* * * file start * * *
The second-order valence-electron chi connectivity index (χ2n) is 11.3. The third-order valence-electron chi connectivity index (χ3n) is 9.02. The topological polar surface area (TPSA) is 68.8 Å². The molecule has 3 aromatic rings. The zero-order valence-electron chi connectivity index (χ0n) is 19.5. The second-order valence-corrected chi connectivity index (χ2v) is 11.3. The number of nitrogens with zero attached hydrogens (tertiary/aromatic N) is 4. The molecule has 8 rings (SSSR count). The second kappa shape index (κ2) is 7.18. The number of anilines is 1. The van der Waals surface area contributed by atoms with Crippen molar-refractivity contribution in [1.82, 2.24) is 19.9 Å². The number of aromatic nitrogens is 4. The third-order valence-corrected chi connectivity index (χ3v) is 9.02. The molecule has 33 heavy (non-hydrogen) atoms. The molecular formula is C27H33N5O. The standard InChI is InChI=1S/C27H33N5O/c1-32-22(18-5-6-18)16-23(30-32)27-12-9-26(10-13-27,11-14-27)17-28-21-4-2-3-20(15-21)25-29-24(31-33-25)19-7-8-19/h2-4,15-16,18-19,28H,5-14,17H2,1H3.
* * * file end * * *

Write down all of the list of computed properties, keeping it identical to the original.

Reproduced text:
The second-order valence-electron chi connectivity index (χ2n) is 11.3. The third-order valence-electron chi connectivity index (χ3n) is 9.02. The topological polar surface area (TPSA) is 68.8 Å². The molecule has 3 aromatic rings. The zero-order valence-electron chi connectivity index (χ0n) is 19.5. The second-order valence-corrected chi connectivity index (χ2v) is 11.3. The number of nitrogens with zero attached hydrogens (tertiary/aromatic N) is 4. The molecule has 8 rings (SSSR count). The second kappa shape index (κ2) is 7.18. The number of anilines is 1. The van der Waals surface area contributed by atoms with Crippen molar-refractivity contribution in [1.82, 2.24) is 19.9 Å². The number of aromatic nitrogens is 4. The third-order valence-corrected chi connectivity index (χ3v) is 9.02. The molecule has 33 heavy (non-hydrogen) atoms. The molecular formula is C27H33N5O. The standard InChI is InChI=1S/C27H33N5O/c1-32-22(18-5-6-18)16-23(30-32)27-12-9-26(10-13-27,11-14-27)17-28-21-4-2-3-20(15-21)25-29-24(31-33-25)19-7-8-19/h2-4,15-16,18-19,28H,5-14,17H2,1H3.